REBEL Cast

is the blogs audio version. The podcast typically starts by setting a clinical stage with a pertinent clinical question, followed by a discussion of the paper with pertinent results, strengths, limitations, and further discussion. Finally, we end every podcast with clinical take home points from the papers being reviewed. If there are papers you think we should evaluate, email them to srrezaie@gmail.com.

February 25, 2021

Background: Opioid-related emergency department visits have been increasing over the past two decades in correlation with increasing rates of heroin use in the United States. Naloxone, which is used to reverse heroin overdose, has a half-life of approximately 60 to 90 minutes (2). A 4 to 6 hour observation period after naloxone reversal has typically been recommended to account for a duration of 5 half-lives of naloxone, and Goldfrank’s Toxicologic Emergencies recommends several hours of observation following naloxone reversal of heroin overdose (2). Systematic reviews have recommended as low as a 1-hour observation period (3). However, early discharge may be dangerous given both the short half-life of naloxone and the possibility that the purported heroin may have been adulterated or may have been another substance entirely, such as fentanyl analogs. This study attempted to determine the safety of a 2-hour observation period after naloxone administration for heroin overdose, which was chosen based on the half-life of naloxone.

February 13, 2021

Background: Science by press release. Not the way any of us would choose to operate but, the COVID pandemic has made this a reality. It’s vital that we understand that while pharmaceutical companies have a responsibility to release this information, we as clinicians should not be practicing medicine based on press releases. Of course, these press releases don’t only originate from pharma. On January 22nd, 2021, the Montreal Heart Institute released a statement about the results from the COLCORONA study investigating the use of colchicine in COVID-19. The press release painted a very positive picture but, does the pre-peer reviewed publication stand up?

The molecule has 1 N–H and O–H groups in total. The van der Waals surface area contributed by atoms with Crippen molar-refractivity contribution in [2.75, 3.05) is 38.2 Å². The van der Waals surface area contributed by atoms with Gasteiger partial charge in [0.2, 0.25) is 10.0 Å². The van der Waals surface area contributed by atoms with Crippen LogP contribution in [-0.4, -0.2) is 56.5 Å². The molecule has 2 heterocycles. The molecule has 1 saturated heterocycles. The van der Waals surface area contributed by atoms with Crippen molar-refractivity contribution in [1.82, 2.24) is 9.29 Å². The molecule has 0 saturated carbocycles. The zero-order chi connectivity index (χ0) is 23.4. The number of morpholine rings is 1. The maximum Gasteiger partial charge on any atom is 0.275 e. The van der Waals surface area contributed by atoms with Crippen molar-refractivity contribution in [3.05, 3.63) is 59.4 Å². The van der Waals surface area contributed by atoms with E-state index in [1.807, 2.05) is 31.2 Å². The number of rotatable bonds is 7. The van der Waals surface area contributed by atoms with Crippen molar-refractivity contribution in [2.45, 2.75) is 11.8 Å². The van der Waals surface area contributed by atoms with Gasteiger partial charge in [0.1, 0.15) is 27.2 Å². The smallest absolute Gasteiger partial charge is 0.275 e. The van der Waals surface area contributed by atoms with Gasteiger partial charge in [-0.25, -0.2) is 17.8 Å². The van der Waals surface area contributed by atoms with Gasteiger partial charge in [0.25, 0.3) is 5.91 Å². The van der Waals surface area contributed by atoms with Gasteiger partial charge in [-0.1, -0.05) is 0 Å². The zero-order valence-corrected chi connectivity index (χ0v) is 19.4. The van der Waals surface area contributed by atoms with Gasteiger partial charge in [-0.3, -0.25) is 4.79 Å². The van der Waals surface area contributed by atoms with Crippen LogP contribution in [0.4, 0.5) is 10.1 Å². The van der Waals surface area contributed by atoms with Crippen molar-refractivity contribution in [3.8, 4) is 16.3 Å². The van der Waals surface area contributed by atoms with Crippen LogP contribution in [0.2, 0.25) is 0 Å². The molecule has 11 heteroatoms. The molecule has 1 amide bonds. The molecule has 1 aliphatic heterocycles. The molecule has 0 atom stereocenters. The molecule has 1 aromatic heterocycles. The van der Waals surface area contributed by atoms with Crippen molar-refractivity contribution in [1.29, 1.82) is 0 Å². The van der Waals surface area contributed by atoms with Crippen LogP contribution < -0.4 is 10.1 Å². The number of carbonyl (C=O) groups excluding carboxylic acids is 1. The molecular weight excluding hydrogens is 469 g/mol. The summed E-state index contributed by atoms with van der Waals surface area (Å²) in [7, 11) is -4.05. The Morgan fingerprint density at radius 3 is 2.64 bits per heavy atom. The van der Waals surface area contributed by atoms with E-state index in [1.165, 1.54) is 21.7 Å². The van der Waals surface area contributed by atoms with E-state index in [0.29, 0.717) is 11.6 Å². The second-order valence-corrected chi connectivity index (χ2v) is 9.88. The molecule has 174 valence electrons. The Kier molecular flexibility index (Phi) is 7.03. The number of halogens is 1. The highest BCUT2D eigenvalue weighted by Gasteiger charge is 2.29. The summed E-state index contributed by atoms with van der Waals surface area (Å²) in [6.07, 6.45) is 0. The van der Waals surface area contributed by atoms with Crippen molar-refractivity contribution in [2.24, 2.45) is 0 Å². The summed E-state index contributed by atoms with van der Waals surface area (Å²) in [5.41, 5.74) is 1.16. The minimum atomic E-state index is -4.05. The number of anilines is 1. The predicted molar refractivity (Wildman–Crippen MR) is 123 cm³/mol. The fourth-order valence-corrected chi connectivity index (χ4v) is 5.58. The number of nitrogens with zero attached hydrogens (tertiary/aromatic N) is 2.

February 10, 2021

Take Home Points
  • Consider ruptured AAA in patients (especially those > 50 years of age) with unexplained hypotension, back or abdominal pain
  • All ruptured AAAs should be considered unstable regardless of vital signs as rapid deterioration is common
  • A ruptured AAA is 100% fatal without surgical or endovascular intervention. Mobilize your surgical colleagues early

January 27, 2021

Take Home Points
  • Frostbite is a severe, localized cold-induced injury due to freezing and thawing of tissue.
  • We usually see these injuries affecting the ears, nose, cheeks, chin, fingers, and toes. Patients will complain of cold, numb or stiff sensations and discoloration of the skin.  
  • Critical ED treatment starts with rewarming in a warm, NOT HOT, water bath, analgesia and wound care.
  • More extensive treatments include blister debridement, tPA, prostacyclin analogues and fasciotomy.  Patients with severe frostbite will likely require multidisciplinary care with surgery and critical care so consider early consults.
  • And last, be sure to check the patients core temp and treat hypothermia complications, such as diuresis